GNU (pronunciation ) is a computer operating system composed entirely of free software. Its name is a recursive acronym for GNU's Not Unix; it was chosen because its design is Unix-like, but differs from Unix by being free software and containing no Unix code. Development of GNU was initiated by Richard Stallman and was the original focus of the Free Software Foundation (FSF).
GNU is developed by the GNU Project, and programs released under the auspices of the project are called GNU packages or GNU programs. The system's basic components include the GNU Compiler Collection (GCC), the GNU Binary Utilities (binutils), the bash shell, the GNU C library (glibc), and GNU Core Utilities (coreutils).
GNU is in active development. Although nearly all components have been completed long ago and have been in production use for a decade or more, its official kernel, GNU Hurd, is incomplete and not all GNU components work with it. Thus, the third-party Linux kernel is most commonly used instead. While this kernel has not been officially adopted by the GNU project, some third-party software is included, such as the X.Org release of the X Window System and the TeX typesetting system. Many GNU programs have also been ported to numerous other operating systems such as Microsoft Windows, BSD variants, Solaris and Mac OS.
The goal was to bring a wholly-free software operating system into existence. Stallman wanted computer users to be free, as most were in the 1960s and 1970s — free to study the source code of the software they use, free to share the software with other people, free to modify the behaviour of the software, and free to publish their modified versions of the software. This philosophy was later published as the GNU Manifesto in March 1985.
Richard Stallman's experience with the Incompatible Timesharing System (ITS), an early operating system written in assembly language that became obsolete due to discontinuation of PDP-10, the computer architecture for which ITS was written, led to a decision that a portable system was necessary. It was thus decided that GNU would be mostly compatible with Unix. At the time, Unix was already a popular proprietary operating system. The design of Unix had proven to be solid, and it was modular, so it could be reimplemented piece by piece.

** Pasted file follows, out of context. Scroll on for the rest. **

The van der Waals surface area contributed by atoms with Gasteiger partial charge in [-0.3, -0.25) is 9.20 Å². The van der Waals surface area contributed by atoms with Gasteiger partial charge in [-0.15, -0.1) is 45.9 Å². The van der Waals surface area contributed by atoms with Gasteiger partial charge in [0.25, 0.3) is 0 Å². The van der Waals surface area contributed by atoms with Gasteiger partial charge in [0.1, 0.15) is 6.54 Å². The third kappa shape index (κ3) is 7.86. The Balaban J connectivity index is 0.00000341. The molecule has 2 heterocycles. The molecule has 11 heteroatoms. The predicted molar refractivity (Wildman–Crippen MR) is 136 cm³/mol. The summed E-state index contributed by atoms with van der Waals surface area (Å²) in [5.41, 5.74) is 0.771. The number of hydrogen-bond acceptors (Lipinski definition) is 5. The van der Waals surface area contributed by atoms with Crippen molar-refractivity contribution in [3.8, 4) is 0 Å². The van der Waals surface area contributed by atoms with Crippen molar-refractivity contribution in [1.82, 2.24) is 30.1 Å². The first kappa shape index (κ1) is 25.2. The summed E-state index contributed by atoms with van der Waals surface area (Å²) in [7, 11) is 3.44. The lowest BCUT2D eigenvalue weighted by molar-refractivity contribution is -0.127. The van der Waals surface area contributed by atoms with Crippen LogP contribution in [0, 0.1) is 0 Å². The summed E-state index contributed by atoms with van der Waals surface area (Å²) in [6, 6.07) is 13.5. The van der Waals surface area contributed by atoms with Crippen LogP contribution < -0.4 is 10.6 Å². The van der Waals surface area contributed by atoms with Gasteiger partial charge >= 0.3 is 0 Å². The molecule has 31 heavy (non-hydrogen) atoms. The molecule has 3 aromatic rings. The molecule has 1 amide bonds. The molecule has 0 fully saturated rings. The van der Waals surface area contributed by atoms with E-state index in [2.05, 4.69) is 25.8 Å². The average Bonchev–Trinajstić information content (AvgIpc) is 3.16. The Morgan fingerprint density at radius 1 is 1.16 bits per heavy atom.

Much of the needed software had to be written from scratch, but existing compatible free software components were also used such as the TeX typesetting system, and the X Window System. Most of GNU has been written by volunteers; some in their spare time, some paid by companies, educational institutions, and other non-profit organizations. In October 1985, Stallman set up the Free Software Foundation (FSF). In the late 1980s and 1990s, the FSF hired software developers to write the software needed for GNU.
As GNU gained prominence, interested businesses began contributing to development or selling GNU software and technical support. The most prominent and successful of these was Cygnus Solutions, now part of Red Hat.
The initial plan for GNU was to be mostly Unix-compatible, while adding enhancements where they were useful. By 1990, the GNU system had an extensible text editor (Emacs), a very successful optimizing compiler (GCC), and most of the core libraries and utilities of a standard Unix distribution. As the goal was to make a whole free operating system exist - rather than necessarily to write a whole free operating system - Stallman tried to use existing free software when possible. In the 1980s there was not much free software, but there was the X Window System for graphical display, the TeX typesetting system, and the Mach microkernel. These components were integrated into GNU.
In the GNU Manifesto, Stallman had mentioned that "an initial kernel exists but many more features are needed to emulate Unix." He was referring to TRIX, a remote procedure call kernel developed at Massachusetts Institute of Technology, whose authors had decided to distribute it as free software, and was compatible with Version 7 Unix. In December 1986, work had started on modifying this kernel. However, the developers eventually decided it was unusable as a starting point, primarily because it only ran on "an obscure, expensive 68000 box" and would therefore have to be ported to other architectures before it could be used.